On July 26, truck owners throughout Chile went on “strike”. On August 2, owners of taxis and buses go too on “strike”. On August 20, the US government approves the use of $1 million dollars to support opposition political parties and private sector organizations. On August 24, General Pinochet Ugarte is named Army Commander, after General Carlos Prats resignation.
On August 27 Chile's shop owners call another anti-government strike. On August 4, hundred of thousands of workers and ordinary people marched in Santiago to celebrate the 3rd anniversary of Allende’s victory, some demanding arms to defend the revolution from the impending coup. That same day, The Confederation of Professional Employees begins an indefinite works stopagge.

Allende, caught up in his dual character of president of a bourgeois republic and leader of a revolutionary mass movement facing the tasks of a socialist revolution, was unable to prevent the final blow on September 11, 1973.

The Chilean bourgeoisie was happy to make away with the “liberty” that the “Marxist” Allende was “threatening” and, rejoicing in the knowledge that their narrow economic interests and privileges were to be secured by the generals’ guns, welcomed a military dictatorship that killed, tortured and disappeared thousands of leftwing workers, peasants, students, teachers, artists and professionals.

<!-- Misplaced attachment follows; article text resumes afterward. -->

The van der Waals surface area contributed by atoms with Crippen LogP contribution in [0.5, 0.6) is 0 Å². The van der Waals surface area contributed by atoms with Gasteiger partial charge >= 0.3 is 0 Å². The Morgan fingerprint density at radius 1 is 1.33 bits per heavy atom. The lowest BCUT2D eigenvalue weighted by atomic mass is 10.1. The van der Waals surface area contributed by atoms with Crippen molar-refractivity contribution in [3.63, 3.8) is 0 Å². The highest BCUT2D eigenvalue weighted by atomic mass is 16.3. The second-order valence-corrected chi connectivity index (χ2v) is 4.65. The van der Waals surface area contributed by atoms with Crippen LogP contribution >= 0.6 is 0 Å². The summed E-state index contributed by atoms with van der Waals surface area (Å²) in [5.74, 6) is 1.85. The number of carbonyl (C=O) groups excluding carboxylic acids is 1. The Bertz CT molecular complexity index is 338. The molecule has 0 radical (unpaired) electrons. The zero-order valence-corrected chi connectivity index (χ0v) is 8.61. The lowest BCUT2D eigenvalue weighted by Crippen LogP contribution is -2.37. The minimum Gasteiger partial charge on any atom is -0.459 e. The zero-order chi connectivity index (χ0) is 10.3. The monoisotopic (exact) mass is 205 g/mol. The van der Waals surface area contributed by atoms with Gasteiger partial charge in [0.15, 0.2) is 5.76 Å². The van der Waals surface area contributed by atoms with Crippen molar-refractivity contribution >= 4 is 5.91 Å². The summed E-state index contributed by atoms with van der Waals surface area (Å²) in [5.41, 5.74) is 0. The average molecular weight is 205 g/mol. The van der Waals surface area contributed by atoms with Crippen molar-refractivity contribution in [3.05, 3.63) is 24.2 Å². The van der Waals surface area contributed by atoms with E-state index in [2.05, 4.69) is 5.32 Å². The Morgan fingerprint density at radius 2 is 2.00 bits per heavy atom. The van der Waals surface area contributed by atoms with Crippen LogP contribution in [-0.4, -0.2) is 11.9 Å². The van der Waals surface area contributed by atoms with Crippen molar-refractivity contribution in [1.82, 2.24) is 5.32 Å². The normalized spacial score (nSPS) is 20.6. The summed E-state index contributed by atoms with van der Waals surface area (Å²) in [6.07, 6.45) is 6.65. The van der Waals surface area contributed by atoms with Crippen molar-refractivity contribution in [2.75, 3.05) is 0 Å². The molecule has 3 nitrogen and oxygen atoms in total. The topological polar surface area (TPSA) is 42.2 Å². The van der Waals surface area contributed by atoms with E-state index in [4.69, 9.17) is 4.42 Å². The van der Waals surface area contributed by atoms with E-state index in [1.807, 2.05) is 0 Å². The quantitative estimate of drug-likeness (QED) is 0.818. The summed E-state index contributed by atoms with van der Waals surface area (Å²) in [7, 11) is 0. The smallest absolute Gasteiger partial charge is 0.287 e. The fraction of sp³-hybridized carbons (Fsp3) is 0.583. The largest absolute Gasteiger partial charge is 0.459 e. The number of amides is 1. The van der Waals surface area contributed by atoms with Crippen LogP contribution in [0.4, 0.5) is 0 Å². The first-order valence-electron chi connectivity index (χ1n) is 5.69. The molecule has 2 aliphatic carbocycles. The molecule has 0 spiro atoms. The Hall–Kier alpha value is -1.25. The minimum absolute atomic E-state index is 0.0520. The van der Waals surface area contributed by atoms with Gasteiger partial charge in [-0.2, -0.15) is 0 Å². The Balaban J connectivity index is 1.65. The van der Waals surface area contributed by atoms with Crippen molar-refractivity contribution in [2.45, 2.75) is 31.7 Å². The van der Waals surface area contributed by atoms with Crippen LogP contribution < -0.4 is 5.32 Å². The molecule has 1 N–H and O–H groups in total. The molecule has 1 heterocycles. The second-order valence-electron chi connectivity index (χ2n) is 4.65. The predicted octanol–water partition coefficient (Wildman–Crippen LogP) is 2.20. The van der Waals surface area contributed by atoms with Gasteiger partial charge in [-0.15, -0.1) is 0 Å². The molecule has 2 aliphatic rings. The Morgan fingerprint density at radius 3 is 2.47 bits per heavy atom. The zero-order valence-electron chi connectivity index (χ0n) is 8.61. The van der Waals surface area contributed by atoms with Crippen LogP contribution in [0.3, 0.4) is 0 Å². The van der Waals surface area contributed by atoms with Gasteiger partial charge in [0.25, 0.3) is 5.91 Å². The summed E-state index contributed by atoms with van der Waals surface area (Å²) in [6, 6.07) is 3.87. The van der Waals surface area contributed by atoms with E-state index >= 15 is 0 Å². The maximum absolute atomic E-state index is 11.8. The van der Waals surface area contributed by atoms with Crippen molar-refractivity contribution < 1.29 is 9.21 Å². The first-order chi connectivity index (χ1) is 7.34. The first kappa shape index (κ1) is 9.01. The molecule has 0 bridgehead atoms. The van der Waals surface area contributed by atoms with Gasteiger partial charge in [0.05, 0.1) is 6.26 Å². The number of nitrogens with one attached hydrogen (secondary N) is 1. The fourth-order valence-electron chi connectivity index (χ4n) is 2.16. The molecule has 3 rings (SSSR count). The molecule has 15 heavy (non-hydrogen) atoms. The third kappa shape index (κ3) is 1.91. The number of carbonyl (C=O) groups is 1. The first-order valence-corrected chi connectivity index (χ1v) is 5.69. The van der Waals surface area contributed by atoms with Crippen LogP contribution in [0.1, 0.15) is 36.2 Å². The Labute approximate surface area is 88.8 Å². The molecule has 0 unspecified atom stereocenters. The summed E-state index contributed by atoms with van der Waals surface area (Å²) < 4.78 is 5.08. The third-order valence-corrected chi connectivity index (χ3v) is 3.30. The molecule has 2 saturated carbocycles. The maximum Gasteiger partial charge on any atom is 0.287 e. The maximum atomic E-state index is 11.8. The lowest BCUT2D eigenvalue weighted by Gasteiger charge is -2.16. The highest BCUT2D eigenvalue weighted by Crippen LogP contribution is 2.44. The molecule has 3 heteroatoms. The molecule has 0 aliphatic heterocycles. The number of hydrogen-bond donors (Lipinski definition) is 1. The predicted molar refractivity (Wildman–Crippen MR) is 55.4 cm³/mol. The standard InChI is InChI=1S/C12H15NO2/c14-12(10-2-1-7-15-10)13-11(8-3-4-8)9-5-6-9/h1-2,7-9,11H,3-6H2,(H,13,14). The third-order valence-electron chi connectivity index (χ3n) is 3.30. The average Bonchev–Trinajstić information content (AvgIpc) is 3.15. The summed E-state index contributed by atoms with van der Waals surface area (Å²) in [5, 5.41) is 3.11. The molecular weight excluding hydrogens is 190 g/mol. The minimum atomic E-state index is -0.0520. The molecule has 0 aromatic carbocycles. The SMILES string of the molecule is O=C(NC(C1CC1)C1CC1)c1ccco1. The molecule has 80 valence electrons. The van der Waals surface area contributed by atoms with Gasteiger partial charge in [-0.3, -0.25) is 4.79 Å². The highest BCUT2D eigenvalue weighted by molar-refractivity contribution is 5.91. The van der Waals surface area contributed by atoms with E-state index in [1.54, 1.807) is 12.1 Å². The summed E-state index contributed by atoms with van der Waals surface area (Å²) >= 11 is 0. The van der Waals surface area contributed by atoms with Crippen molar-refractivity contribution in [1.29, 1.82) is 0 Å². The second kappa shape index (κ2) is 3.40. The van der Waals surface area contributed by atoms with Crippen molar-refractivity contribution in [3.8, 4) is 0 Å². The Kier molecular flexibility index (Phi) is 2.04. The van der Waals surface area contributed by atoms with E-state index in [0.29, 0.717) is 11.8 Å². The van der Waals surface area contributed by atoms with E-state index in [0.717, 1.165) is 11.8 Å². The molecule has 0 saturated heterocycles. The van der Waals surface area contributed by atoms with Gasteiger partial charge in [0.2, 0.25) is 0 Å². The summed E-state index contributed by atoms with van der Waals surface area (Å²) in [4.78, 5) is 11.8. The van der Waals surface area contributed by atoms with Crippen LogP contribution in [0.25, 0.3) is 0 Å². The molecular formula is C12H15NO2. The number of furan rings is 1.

The Chilean experience offers invaluable lessons. There should not be any illusions about what the fate of the Venezuelan people would be if the old oligarchy is brought back to power; there should not be any doubt that the only way they can seize power is through violent and unconstitutional means.

[i] Date taken from the Church Report “Covert Action in Chile 1963-1973”. Accessible online at the US State Department website.
[ii] Cable from the US Embassy to Caracas. Accessible online at
[iii] Cable from the Spanish ambassador to Caracas, Mr Viturro. Quoted by the Spanish minister of Foreign Affairs and Cooperation, Mr Moratinos Cuayube, at the International Affairs Commission of the Spanish parliament, December 1, 2004.


On September 11, 1973, the Chilean army led by its recently appointed chief of staff, Augusto Pinochet, overthrew, with the active support of its national bourgeoisie and the government of the United States, the democratic government of Salvador Allende.

The bombing of the Presidential Palace, La Casa de la Moneda, ended the Chilean experiment to socialism, where “for first time in the history of the revolutionary processes, the path towards social change had been opened via elections, through a pacific via. An event unique in history, the first of its type”, as Fidel Castro remarked in his speech at the National Stadium in Santiago during his three week visit to Chile in 1971.

In "The insurrection of the bourgeoisie", the first part of the legendary documentary film "The battle of Chile", Patricio Guzmán captures and analyses with surgeon’s precision the dynamics of the revolutionary process that brought Allende to the presidency, his relationship with the Chilean masses of workers and poor peasants, and the destabilising actions of the Chilean counter-revolutionary forces aided by the helping hand of the US administration in the events that led the failed attempted coup of June 29th.

“I would declare “The battle of Chile” a film of “democratic interest”; its screening should be compulsory in schools”. Manuel Vázquez Montalbán, Mundo Obrero.

"Great films rarely arrive as unheralded as The Battle of Chile." – Pauline Kael, The New Yorker

"The major political film of our times - a magnificent achievement." – Tom Allen, Village Voice